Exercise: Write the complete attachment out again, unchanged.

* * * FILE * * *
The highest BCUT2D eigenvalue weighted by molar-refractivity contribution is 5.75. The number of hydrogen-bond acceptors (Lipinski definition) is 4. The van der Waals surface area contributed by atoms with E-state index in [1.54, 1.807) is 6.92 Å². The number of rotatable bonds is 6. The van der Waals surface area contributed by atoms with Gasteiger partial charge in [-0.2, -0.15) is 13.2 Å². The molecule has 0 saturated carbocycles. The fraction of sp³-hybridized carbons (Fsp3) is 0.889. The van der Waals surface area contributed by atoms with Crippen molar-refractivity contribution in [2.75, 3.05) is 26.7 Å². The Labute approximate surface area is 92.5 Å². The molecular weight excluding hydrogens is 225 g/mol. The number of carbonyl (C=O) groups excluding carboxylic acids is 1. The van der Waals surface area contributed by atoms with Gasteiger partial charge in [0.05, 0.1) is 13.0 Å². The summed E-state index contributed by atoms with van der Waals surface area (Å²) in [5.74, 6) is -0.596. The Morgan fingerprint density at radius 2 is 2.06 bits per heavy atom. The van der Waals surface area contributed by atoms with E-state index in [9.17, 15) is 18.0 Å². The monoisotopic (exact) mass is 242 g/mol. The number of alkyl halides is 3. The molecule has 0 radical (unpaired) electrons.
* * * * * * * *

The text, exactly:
The highest BCUT2D eigenvalue weighted by molar-refractivity contribution is 5.75. The number of hydrogen-bond acceptors (Lipinski definition) is 4. The van der Waals surface area contributed by atoms with E-state index in [1.54, 1.807) is 6.92 Å². The number of rotatable bonds is 6. The van der Waals surface area contributed by atoms with Gasteiger partial charge in [-0.2, -0.15) is 13.2 Å². The molecule has 0 saturated carbocycles. The fraction of sp³-hybridized carbons (Fsp3) is 0.889. The van der Waals surface area contributed by atoms with Crippen molar-refractivity contribution in [2.75, 3.05) is 26.7 Å². The Labute approximate surface area is 92.5 Å². The molecular weight excluding hydrogens is 225 g/mol. The number of carbonyl (C=O) groups excluding carboxylic acids is 1. The van der Waals surface area contributed by atoms with Gasteiger partial charge in [0.05, 0.1) is 13.0 Å². The summed E-state index contributed by atoms with van der Waals surface area (Å²) in [5.74, 6) is -0.596. The Morgan fingerprint density at radius 2 is 2.06 bits per heavy atom. The van der Waals surface area contributed by atoms with E-state index in [9.17, 15) is 18.0 Å². The monoisotopic (exact) mass is 242 g/mol. The number of alkyl halides is 3. The molecule has 0 radical (unpaired) electrons.